Unity Gardens is one of the many parcels of land that was converted from vacant lots into vest pocket parks. In the wake of the urban unrest of 1965, Mayor Robert F. Wagner (mayor from 1954 to 1965) and his successor Mayor John V. Lindsay (mayor from 1966 to 1973) established the Vest Pocket Park program. Through this program, land seized by the City for delinquent taxes could be leased to community organizations, which would then be responsible for the upkeep of the land. Small vacant lots wedged between buildings were transformed into beautiful escapes from the crowded city.
With the help of Parks’ GreenThumb program, citizen groups receive landscaping advice as well as planting materials. In some cases, properties can then be transferred from other city agencies to Parks, which protects the community land in perpetuity while maintenance is remains largely the responsibility of community groups.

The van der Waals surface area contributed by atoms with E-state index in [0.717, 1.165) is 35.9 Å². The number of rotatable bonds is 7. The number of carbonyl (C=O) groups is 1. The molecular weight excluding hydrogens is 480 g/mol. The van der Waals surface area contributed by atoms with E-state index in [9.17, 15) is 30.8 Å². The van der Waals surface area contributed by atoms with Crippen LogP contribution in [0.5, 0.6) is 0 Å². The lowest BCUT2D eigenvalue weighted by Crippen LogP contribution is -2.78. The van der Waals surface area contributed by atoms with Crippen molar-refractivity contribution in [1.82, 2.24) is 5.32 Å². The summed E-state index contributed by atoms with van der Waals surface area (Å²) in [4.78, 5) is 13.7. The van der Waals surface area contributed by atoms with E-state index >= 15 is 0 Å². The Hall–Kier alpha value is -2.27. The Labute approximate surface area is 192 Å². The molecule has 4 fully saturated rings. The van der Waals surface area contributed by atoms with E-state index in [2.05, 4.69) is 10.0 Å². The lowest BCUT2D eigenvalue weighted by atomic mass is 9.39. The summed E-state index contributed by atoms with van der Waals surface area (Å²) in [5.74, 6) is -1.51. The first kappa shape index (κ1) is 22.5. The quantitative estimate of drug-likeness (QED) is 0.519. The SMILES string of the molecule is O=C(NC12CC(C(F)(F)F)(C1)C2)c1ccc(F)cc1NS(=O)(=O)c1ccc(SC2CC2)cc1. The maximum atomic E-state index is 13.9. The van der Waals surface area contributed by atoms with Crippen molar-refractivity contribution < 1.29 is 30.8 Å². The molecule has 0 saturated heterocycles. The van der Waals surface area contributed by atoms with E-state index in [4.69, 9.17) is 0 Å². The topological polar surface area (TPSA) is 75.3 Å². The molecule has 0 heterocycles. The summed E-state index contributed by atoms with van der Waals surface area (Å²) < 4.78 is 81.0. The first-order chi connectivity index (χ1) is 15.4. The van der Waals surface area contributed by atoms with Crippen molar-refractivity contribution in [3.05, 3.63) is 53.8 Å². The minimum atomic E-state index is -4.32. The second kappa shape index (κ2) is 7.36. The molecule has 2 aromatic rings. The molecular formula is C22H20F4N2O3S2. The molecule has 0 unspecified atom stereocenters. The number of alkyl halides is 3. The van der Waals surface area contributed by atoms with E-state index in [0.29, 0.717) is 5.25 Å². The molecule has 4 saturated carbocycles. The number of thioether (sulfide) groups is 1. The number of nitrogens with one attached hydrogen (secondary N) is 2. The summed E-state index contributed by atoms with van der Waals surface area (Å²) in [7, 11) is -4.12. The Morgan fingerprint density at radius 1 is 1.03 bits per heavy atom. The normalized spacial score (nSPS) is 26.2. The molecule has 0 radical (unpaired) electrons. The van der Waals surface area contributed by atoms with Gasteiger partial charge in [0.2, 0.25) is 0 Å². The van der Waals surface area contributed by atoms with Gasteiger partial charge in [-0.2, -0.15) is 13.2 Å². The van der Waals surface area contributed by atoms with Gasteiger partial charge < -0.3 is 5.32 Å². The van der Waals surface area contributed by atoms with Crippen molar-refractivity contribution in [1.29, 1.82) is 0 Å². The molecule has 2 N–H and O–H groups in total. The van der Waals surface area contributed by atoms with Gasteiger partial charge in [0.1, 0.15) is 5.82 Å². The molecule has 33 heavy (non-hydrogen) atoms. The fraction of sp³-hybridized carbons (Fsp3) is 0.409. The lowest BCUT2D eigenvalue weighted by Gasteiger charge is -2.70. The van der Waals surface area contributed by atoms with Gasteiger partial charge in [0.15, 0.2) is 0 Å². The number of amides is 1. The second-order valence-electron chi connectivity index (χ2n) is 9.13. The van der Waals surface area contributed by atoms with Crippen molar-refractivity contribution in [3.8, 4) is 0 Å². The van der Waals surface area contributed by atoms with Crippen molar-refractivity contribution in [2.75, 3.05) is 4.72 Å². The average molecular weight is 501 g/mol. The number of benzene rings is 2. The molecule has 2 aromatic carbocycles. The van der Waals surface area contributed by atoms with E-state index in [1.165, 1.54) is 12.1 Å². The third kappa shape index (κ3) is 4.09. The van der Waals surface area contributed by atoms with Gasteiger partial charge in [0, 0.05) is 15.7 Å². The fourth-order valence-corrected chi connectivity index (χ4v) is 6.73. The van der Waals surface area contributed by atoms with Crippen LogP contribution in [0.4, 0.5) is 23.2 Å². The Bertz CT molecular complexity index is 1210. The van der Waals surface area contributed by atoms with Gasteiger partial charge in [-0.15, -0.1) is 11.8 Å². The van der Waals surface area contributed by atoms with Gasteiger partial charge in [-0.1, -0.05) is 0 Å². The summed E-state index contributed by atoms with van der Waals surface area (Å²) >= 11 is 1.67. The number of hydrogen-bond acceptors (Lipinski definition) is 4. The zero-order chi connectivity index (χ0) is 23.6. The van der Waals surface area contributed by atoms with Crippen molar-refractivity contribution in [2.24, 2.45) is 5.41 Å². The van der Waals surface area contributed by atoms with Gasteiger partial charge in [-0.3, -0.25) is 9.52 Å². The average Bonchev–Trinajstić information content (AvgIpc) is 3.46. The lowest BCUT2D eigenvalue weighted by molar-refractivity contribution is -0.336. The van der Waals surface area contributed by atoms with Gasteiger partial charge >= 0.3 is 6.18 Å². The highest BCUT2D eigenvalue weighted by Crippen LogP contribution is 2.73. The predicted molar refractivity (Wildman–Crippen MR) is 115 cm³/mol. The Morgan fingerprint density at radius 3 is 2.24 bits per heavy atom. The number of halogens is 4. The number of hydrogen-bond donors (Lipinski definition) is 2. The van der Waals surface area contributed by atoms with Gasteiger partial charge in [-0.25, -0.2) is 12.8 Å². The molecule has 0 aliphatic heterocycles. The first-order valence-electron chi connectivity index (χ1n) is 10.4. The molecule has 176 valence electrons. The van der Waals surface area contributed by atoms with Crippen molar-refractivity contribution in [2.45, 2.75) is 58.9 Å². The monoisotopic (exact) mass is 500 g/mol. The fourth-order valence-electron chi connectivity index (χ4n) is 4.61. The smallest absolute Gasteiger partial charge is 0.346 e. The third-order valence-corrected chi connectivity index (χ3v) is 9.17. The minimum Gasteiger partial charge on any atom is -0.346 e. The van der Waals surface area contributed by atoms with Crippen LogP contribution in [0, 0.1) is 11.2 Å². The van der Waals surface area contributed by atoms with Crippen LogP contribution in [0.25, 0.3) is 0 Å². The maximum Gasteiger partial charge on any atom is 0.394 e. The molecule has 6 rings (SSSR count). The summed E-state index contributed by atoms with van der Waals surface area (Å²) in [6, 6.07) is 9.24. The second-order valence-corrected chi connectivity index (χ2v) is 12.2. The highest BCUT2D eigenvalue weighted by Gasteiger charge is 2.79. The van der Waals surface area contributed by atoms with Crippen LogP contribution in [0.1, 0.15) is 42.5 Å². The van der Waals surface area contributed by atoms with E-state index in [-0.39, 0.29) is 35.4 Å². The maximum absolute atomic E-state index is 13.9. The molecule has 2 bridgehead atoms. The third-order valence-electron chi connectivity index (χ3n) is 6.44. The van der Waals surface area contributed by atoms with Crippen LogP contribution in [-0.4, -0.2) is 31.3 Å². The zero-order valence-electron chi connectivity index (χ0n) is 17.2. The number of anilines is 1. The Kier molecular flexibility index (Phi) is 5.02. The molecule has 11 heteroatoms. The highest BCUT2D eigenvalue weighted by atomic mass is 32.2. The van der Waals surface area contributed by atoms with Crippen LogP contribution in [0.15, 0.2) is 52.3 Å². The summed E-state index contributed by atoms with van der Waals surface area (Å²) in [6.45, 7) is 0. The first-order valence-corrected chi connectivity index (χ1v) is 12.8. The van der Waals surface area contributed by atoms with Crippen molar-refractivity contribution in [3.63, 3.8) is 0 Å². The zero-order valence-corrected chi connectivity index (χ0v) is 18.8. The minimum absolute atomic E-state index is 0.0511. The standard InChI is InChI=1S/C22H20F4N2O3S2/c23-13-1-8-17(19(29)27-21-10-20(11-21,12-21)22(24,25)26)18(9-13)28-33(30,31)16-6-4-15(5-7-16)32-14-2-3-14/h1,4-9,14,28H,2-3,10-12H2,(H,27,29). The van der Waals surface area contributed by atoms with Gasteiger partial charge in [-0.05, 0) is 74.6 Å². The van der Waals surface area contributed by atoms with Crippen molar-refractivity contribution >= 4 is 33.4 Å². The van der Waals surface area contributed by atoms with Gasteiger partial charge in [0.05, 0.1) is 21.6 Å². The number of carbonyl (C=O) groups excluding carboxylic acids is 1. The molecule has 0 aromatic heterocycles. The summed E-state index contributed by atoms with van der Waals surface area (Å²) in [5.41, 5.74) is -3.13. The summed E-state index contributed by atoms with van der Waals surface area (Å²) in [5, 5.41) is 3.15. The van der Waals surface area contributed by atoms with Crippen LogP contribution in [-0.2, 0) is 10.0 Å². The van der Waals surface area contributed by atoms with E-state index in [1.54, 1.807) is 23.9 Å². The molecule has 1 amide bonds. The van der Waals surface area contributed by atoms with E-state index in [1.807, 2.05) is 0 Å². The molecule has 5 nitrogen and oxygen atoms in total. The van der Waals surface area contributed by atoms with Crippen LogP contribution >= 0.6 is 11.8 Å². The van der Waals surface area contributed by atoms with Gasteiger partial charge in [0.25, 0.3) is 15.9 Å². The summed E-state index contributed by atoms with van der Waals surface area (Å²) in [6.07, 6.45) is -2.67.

Prior to its designation as a public garden, Unity Gardens housed a tenement building, which was seized by the City for unpaid taxes. The abandoned building was demolished and the small lot was reclaimed by the neighbors who planted small, individual gardens. This open space was proposed for development in the early 1990s. On July 15, 1997, the area was designated parkland and transferred to the protection of Parks.
Residents of this East Harlem neighborhood gave this garden its name to celebrate the ethnic mix of their community, which includes Hispanics, African Americans, and recent immigrants from the Caribbean. The land is maintained by volunteers with the assistance of the Trust for Public Land and the 128th Street Block Association. There are two long rows of planting boxes for vegetables, flowers, and spices, and in warm weather colorful annuals line the entrance on 128th Street. The gardens are used as a neighborhood meeting place, and community members sponsor clean-up and flower planting events twice a year.